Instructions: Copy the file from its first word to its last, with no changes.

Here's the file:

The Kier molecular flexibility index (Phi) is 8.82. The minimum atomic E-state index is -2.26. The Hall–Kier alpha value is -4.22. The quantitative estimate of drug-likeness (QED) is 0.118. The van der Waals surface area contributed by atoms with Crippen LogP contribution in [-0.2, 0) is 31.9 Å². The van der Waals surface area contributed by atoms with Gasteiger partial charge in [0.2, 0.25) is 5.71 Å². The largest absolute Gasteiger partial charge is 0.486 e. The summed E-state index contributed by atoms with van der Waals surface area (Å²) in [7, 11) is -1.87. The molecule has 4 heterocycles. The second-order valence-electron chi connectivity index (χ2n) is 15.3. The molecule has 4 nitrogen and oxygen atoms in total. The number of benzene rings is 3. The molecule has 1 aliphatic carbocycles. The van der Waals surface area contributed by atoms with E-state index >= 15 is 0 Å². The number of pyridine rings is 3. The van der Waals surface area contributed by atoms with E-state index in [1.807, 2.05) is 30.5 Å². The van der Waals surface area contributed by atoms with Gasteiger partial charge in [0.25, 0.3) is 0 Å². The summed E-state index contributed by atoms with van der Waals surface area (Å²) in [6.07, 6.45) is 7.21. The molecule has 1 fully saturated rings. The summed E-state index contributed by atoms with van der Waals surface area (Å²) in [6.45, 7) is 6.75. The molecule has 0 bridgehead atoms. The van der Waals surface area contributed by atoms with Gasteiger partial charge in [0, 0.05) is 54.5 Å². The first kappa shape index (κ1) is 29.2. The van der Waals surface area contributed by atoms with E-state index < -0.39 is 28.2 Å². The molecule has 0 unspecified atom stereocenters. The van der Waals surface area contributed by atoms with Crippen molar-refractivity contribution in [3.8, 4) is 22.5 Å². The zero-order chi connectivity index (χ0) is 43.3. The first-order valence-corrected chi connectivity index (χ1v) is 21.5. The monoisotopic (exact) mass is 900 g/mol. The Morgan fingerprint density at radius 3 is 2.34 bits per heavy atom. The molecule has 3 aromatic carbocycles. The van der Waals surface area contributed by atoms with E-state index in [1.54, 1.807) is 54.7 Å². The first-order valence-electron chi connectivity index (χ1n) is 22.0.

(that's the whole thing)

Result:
The Kier molecular flexibility index (Phi) is 8.82. The minimum atomic E-state index is -2.26. The Hall–Kier alpha value is -4.22. The quantitative estimate of drug-likeness (QED) is 0.118. The van der Waals surface area contributed by atoms with Crippen LogP contribution in [-0.2, 0) is 31.9 Å². The van der Waals surface area contributed by atoms with Gasteiger partial charge in [0.2, 0.25) is 5.71 Å². The largest absolute Gasteiger partial charge is 0.486 e. The summed E-state index contributed by atoms with van der Waals surface area (Å²) in [7, 11) is -1.87. The molecule has 4 heterocycles. The second-order valence-electron chi connectivity index (χ2n) is 15.3. The molecule has 4 nitrogen and oxygen atoms in total. The number of benzene rings is 3. The molecule has 1 aliphatic carbocycles. The van der Waals surface area contributed by atoms with E-state index >= 15 is 0 Å². The number of pyridine rings is 3. The van der Waals surface area contributed by atoms with E-state index in [1.807, 2.05) is 30.5 Å². The van der Waals surface area contributed by atoms with Gasteiger partial charge in [0.25, 0.3) is 0 Å². The summed E-state index contributed by atoms with van der Waals surface area (Å²) in [6.07, 6.45) is 7.21. The molecule has 1 fully saturated rings. The summed E-state index contributed by atoms with van der Waals surface area (Å²) in [6.45, 7) is 6.75. The molecule has 0 bridgehead atoms. The van der Waals surface area contributed by atoms with Gasteiger partial charge in [0, 0.05) is 54.5 Å². The first kappa shape index (κ1) is 29.2. The van der Waals surface area contributed by atoms with E-state index < -0.39 is 28.2 Å². The molecule has 0 unspecified atom stereocenters. The van der Waals surface area contributed by atoms with Crippen molar-refractivity contribution in [3.8, 4) is 22.5 Å². The zero-order chi connectivity index (χ0) is 43.3. The first-order valence-corrected chi connectivity index (χ1v) is 21.5. The monoisotopic (exact) mass is 900 g/mol. The Morgan fingerprint density at radius 3 is 2.34 bits per heavy atom. The molecule has 3 aromatic carbocycles. The van der Waals surface area contributed by atoms with E-state index in [1.54, 1.807) is 54.7 Å². The first-order valence-electron chi connectivity index (χ1n) is 22.0.